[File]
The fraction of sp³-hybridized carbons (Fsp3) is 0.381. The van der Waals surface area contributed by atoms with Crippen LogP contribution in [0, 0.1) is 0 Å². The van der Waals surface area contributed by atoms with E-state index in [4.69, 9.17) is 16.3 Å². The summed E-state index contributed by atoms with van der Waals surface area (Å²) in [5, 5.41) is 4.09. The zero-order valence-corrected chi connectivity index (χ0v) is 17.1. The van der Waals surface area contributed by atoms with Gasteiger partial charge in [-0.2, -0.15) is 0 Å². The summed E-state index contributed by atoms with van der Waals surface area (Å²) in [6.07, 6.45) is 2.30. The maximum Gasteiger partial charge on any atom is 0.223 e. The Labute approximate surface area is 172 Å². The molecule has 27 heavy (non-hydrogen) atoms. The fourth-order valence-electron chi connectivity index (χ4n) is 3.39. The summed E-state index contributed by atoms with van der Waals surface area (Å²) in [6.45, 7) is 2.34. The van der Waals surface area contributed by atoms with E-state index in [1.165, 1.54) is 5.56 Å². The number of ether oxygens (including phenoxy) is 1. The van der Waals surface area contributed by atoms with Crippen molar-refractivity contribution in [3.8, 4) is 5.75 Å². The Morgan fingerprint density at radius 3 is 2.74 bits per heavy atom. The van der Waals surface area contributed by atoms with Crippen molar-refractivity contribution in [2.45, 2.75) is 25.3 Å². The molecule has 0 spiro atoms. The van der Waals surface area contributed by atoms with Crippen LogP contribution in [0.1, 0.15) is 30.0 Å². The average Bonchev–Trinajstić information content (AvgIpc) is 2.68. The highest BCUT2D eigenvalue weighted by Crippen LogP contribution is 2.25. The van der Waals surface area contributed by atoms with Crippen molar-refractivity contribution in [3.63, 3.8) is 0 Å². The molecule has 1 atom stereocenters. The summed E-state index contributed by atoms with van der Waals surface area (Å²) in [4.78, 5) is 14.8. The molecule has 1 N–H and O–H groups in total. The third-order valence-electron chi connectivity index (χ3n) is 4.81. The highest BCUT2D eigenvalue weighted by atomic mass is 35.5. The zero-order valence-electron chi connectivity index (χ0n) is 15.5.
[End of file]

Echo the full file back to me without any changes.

The fraction of sp³-hybridized carbons (Fsp3) is 0.381. The van der Waals surface area contributed by atoms with Crippen LogP contribution in [0, 0.1) is 0 Å². The van der Waals surface area contributed by atoms with E-state index in [4.69, 9.17) is 16.3 Å². The summed E-state index contributed by atoms with van der Waals surface area (Å²) in [5, 5.41) is 4.09. The zero-order valence-corrected chi connectivity index (χ0v) is 17.1. The van der Waals surface area contributed by atoms with Gasteiger partial charge in [-0.2, -0.15) is 0 Å². The summed E-state index contributed by atoms with van der Waals surface area (Å²) in [6.07, 6.45) is 2.30. The maximum Gasteiger partial charge on any atom is 0.223 e. The Labute approximate surface area is 172 Å². The molecule has 27 heavy (non-hydrogen) atoms. The fourth-order valence-electron chi connectivity index (χ4n) is 3.39. The summed E-state index contributed by atoms with van der Waals surface area (Å²) in [6.45, 7) is 2.34. The van der Waals surface area contributed by atoms with E-state index in [1.165, 1.54) is 5.56 Å². The number of ether oxygens (including phenoxy) is 1. The van der Waals surface area contributed by atoms with Crippen molar-refractivity contribution in [3.8, 4) is 5.75 Å². The Morgan fingerprint density at radius 3 is 2.74 bits per heavy atom. The van der Waals surface area contributed by atoms with Crippen molar-refractivity contribution in [2.45, 2.75) is 25.3 Å². The molecule has 0 spiro atoms. The van der Waals surface area contributed by atoms with Crippen LogP contribution in [0.1, 0.15) is 30.0 Å². The average Bonchev–Trinajstić information content (AvgIpc) is 2.68. The highest BCUT2D eigenvalue weighted by Crippen LogP contribution is 2.25. The van der Waals surface area contributed by atoms with Crippen molar-refractivity contribution in [3.63, 3.8) is 0 Å². The molecule has 1 atom stereocenters. The summed E-state index contributed by atoms with van der Waals surface area (Å²) in [4.78, 5) is 14.8. The molecule has 1 N–H and O–H groups in total. The third-order valence-electron chi connectivity index (χ3n) is 4.81. The highest BCUT2D eigenvalue weighted by atomic mass is 35.5. The zero-order valence-electron chi connectivity index (χ0n) is 15.5.